As a Juvenile Investigator in Norddeutschland I investigated four cases over a period of 3 years wherein toddlers were seriously burned by bathtub water. In every case, I ended up apprehending the sponsor, all senior NCO's, and citing them with Disobeying a Lawful Order (Art. 92) for violating that directive and cranking the water heater in their quarters up to above 130 degrees. If you've ever seen a small child seriously burned by a parent's negligence, you'll understand why it used to frustrate me to no end when soldiers allowed this to happen and then their commanders acted like I was the bad guy for apprehending the parent whose negligence had caused those injuries. Every one of them got off with a letter of reprimand and those kids will live their lives with those scars.

Here's a document on the Rheem site that uses those exact temperatures, so I guess the Army medical folks were on the money.



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My report on high or low temperatures:


The water temperature was set at:

I recommend that water heaters be set to 120 degrees. I recommend measuring the temperature, at the faucet closest to the water heater, using a meat thermometer for accuracy. Ensure that enough water is ran, before measuring, to measure the temperature of the water directly from the water heater. Then make necessary adjustments

The following information is from the Consumer Product Safety Commission.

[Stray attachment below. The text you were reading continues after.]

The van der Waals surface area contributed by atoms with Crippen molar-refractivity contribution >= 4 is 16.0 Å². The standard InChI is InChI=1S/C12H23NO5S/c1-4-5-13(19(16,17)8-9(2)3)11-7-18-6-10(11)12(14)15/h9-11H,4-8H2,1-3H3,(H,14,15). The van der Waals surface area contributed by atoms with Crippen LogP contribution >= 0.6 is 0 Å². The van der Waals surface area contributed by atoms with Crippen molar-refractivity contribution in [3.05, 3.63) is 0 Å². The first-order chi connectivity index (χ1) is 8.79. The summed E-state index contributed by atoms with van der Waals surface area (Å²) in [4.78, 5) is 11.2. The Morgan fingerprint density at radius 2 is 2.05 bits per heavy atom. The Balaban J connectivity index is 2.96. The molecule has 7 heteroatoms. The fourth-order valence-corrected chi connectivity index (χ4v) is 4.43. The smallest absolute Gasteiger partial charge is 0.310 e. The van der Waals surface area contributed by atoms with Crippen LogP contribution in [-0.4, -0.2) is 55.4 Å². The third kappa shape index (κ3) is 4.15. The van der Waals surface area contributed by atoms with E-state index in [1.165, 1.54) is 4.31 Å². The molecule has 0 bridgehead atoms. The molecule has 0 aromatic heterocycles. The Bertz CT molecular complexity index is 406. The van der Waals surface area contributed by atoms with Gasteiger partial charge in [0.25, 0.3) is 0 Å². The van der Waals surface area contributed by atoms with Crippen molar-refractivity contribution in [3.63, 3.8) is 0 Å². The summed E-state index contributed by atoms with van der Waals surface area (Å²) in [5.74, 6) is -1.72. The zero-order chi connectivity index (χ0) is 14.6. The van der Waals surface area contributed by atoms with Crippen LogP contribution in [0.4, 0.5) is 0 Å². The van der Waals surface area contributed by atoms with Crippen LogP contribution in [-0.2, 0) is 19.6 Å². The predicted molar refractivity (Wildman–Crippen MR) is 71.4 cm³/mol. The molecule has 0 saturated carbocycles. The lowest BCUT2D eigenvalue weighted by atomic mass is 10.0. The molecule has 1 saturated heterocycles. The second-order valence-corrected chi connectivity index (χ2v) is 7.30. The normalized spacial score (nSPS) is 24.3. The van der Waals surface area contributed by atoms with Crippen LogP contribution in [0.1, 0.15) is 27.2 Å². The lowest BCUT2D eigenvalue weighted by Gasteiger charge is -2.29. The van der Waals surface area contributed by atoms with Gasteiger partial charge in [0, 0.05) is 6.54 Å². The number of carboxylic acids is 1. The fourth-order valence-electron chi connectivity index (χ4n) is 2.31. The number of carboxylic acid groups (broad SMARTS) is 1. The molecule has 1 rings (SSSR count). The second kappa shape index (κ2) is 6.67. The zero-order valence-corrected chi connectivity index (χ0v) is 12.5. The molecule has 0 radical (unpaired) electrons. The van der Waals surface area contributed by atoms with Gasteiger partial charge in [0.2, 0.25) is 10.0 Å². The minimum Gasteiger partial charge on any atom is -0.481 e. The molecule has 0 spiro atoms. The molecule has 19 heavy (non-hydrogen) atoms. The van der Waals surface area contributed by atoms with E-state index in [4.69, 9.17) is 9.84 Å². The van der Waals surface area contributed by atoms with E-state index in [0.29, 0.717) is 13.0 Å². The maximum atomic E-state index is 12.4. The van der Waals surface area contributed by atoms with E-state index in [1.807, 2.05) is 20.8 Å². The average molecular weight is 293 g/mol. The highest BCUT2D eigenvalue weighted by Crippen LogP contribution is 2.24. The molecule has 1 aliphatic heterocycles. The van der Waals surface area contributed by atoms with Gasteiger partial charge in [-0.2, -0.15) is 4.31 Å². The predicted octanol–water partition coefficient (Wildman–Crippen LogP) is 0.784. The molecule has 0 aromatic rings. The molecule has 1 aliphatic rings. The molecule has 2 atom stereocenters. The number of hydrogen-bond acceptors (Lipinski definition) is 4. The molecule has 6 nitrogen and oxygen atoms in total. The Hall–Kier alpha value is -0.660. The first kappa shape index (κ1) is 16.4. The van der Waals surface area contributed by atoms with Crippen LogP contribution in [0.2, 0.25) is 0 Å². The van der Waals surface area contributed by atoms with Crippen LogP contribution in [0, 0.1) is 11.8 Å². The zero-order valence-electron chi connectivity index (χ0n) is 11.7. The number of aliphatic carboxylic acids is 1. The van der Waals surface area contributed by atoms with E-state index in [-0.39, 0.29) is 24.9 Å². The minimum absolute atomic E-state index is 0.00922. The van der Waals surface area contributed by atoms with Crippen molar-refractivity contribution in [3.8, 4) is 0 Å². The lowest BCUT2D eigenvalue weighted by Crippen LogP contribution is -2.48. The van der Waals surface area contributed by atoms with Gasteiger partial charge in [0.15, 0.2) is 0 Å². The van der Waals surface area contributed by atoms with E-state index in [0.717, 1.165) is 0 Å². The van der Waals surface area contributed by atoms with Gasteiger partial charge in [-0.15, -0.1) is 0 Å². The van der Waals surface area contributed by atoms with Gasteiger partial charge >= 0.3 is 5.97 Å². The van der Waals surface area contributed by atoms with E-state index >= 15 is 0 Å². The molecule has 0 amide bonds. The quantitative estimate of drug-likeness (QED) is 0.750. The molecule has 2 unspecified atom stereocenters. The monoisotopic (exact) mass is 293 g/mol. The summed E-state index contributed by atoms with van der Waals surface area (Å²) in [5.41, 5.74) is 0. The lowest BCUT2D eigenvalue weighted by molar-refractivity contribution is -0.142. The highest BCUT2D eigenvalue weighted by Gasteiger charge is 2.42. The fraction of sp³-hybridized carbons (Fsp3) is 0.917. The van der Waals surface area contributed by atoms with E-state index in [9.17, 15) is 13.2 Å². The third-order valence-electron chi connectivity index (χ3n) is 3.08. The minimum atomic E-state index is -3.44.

Tap Water Scalding Alert

Each year, approximately 3,800 injuries and 34 deaths occur in the home due to scalding from excessively hot tap water. The majority of these accidents involve the elderly and children under the age of five. The U.S. Consumer Product Safety Commission (CPSC) urges all users to lower their water heaters to 120 degrees Fahrenheit. In addition to preventing accidents, this decrease in temperature will conserve energy and save money.

Most adults will suffer third-degree burns if exposed to 150 degree water for two seconds. Burns will also occur with a six-second exposure to 140 degree water or with a 30 second exposure to 130 degree water. Even if the temperature is 120 degrees, a five minute exposure could result in third-degree burns.

Never take hot water temperature for granted. Always hand-test before using, especially when bathing children and infants. Leaving a child unsupervised in the bathroom, even if only for a second, could cause serious injuries. Your presence at all times is the best defense against accidents and scaldings to infants and young children.

Visit the Consumer Product Safety Commission website at:


For more information.


Hmm,Guess I oughta add something about the dangers of bacteria at low temperatures too.